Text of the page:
Authentic Relationships in Group Care for Infants and Toddlers - Resources for Infant Educarers (Rie) Principles into Practice

Authentic Relationships in Group Care for Infants and Toddlers - Resources for Infant Educarers (Rie) Principles into Practice

Authentic Relationships in Group Care for Infants and Toddlers - Resources for Infant Educarers (Rie) Principles into Practice

Authentic Relationships in Group Care for Infants and Toddlers - Resources for Infant Educarers (Rie) Principles into Practice

Synopsis

"The contributors explain the main elements of the RIE approach and show how it can be applied in state-run and independent day care and family homes. Illustrated with examples of good practice in a range of settings, this practical introduction is a resource for parents and child care professionals, as well as those who evaluate child care provision." Title Summary field provided by Blackwell North America, Inc. All Rights Reserved

Excerpt

Stephanie Petrie and Sue Owen

From Stephanie Petrie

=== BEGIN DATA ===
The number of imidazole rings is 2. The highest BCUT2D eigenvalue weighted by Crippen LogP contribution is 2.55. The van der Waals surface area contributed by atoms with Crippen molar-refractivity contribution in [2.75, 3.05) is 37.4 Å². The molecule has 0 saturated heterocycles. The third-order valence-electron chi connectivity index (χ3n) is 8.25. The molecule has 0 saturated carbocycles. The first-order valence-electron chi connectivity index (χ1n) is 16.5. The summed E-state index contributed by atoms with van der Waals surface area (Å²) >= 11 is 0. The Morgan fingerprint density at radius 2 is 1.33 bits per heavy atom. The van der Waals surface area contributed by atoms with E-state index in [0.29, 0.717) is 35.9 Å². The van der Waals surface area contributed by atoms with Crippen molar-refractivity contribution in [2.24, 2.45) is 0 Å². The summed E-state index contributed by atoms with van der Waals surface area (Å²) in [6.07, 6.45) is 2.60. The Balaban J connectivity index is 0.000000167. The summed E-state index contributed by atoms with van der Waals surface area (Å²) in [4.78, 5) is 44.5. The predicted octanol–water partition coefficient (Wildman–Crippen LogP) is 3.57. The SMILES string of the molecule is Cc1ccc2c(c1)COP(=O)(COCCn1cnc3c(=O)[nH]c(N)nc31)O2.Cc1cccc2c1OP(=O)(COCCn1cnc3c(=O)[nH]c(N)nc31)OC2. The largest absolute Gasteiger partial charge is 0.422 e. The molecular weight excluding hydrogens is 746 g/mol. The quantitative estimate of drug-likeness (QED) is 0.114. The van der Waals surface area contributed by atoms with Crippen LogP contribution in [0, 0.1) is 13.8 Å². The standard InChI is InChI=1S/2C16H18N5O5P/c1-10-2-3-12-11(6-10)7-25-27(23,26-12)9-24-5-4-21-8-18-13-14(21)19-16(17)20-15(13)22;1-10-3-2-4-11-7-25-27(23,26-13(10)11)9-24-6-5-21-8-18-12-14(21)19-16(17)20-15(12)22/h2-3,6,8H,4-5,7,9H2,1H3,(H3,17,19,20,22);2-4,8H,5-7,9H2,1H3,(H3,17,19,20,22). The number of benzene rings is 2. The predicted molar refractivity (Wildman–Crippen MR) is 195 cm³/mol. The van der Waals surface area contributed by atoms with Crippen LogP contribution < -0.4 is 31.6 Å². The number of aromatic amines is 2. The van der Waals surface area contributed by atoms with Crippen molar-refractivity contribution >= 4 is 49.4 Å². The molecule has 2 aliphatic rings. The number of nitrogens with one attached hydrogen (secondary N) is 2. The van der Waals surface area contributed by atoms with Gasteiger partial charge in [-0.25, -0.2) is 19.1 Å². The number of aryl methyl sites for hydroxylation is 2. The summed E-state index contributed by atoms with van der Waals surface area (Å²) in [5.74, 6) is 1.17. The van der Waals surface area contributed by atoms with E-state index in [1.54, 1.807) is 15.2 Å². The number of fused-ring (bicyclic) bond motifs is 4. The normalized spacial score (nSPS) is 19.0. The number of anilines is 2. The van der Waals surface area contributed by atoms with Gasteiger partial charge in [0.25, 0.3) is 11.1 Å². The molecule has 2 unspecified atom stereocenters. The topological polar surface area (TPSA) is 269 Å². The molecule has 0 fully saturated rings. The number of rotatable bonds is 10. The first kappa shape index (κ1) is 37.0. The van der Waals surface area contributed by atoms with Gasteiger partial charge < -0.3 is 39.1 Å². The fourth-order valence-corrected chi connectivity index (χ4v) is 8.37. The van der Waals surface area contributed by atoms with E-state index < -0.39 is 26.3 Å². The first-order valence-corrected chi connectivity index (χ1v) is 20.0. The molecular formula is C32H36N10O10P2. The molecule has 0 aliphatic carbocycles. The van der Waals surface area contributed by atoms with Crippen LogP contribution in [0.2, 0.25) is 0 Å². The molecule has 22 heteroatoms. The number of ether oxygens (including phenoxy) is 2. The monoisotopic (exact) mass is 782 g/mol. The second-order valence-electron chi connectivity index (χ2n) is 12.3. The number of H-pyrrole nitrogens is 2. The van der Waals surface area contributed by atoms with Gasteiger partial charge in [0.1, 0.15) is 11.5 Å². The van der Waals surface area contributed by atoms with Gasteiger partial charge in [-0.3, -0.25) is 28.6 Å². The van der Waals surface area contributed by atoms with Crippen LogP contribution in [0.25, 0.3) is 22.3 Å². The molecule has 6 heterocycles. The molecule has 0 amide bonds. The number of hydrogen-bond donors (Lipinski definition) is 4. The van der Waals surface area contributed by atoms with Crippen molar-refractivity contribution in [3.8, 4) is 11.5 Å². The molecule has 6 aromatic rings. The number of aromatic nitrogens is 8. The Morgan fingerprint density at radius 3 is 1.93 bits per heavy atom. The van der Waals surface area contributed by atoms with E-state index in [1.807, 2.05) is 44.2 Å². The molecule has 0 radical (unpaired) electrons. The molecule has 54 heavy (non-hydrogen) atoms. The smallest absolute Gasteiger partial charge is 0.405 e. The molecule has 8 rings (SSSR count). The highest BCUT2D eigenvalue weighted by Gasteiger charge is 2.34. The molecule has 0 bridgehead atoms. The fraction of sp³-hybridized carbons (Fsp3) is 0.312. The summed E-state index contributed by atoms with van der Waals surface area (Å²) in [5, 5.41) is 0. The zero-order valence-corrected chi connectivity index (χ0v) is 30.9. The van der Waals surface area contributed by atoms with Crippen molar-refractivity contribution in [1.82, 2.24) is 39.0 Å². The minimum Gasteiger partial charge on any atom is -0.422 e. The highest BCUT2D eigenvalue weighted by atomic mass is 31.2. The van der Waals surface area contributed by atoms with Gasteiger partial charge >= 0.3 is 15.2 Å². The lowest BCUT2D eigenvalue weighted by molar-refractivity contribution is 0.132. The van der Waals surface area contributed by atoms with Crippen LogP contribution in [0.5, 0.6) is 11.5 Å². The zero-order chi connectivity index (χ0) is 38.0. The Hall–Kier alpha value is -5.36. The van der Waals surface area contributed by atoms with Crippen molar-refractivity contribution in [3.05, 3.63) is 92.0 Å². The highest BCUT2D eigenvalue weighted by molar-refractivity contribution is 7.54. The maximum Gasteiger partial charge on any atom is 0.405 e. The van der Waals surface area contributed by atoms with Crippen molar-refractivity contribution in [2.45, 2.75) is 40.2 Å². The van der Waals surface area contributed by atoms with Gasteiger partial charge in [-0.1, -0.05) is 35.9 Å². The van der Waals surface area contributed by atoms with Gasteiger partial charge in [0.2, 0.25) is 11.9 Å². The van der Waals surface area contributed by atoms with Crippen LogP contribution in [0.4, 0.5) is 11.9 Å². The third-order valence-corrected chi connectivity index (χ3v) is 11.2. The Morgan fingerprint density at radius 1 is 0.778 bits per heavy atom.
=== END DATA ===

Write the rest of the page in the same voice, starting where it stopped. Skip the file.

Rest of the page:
When I was first told about RIE (Resources for Infant Educarers – pronounced “rye”) in the early 1990s all my prejudice and bigotry came to the fore. “Oh yeah”, I thought, “child care from California? What on earth have the Americans to teach us—everyone knows they have the worst-behaved children in the world!” Shortly afterwards, while on holiday in the US, I saw RIE in action in the home of a one-year-old boy. His mother and nanny had attended a RIE parent–infant course together to make sure he had continuity of care while his mum worked. Somewhat against my will I was impressed. I was impressed by the confident, relaxed baby I saw and by his relationship with his carer. All the characteristics of quality care, discussed later, were present. The child was treated respectfully, given choice, but when an adult agenda had to be paramount it was explained appropriately and his feelings were acknowledged. The most amazing thing for me, however, was his physical confidence and the degree to which he was allowed to explore his world without adult interference. His space was sufficiently safe that falling from time to time was not a big disaster but a learning experience for him. His carer reflected confidence in his ability to problem-solve and a warm word or look gave him, in turn, confidence to negotiate the terrain and physical challenges himself. It made me reflect on how I cared for my own child when she was that age. I was completely different. I anticipated disaster at every turn and was always the mother standing by the play equipment to catch my daughter in case she fell off. I gave running commentaries – “Don’t do this or you’ll fall,” “Stay away from that, it’s dangerous” and even worse “No, this is the way to play with this . . .

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